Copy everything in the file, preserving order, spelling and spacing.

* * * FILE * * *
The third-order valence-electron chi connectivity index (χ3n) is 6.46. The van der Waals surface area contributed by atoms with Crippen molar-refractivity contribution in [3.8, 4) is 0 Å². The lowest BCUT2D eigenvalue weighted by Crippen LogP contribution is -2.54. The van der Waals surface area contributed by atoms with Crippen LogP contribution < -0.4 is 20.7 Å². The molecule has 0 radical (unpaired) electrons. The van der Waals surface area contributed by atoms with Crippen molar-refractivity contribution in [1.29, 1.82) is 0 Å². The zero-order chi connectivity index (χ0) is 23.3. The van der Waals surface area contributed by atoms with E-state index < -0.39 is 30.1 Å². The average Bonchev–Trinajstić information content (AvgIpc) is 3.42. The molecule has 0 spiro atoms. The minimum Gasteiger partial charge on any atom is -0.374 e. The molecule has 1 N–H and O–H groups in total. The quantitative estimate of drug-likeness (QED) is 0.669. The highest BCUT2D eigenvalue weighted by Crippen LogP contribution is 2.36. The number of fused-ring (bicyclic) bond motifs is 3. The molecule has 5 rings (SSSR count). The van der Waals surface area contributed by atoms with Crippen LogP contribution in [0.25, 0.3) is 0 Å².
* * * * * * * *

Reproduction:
The third-order valence-electron chi connectivity index (χ3n) is 6.46. The van der Waals surface area contributed by atoms with Crippen molar-refractivity contribution in [3.8, 4) is 0 Å². The lowest BCUT2D eigenvalue weighted by Crippen LogP contribution is -2.54. The van der Waals surface area contributed by atoms with Crippen LogP contribution < -0.4 is 20.7 Å². The molecule has 0 radical (unpaired) electrons. The van der Waals surface area contributed by atoms with Crippen molar-refractivity contribution in [1.29, 1.82) is 0 Å². The zero-order chi connectivity index (χ0) is 23.3. The van der Waals surface area contributed by atoms with E-state index < -0.39 is 30.1 Å². The average Bonchev–Trinajstić information content (AvgIpc) is 3.42. The molecule has 0 spiro atoms. The minimum Gasteiger partial charge on any atom is -0.374 e. The molecule has 1 N–H and O–H groups in total. The quantitative estimate of drug-likeness (QED) is 0.669. The highest BCUT2D eigenvalue weighted by Crippen LogP contribution is 2.36. The number of fused-ring (bicyclic) bond motifs is 3. The molecule has 5 rings (SSSR count). The van der Waals surface area contributed by atoms with Crippen LogP contribution in [0.25, 0.3) is 0 Å².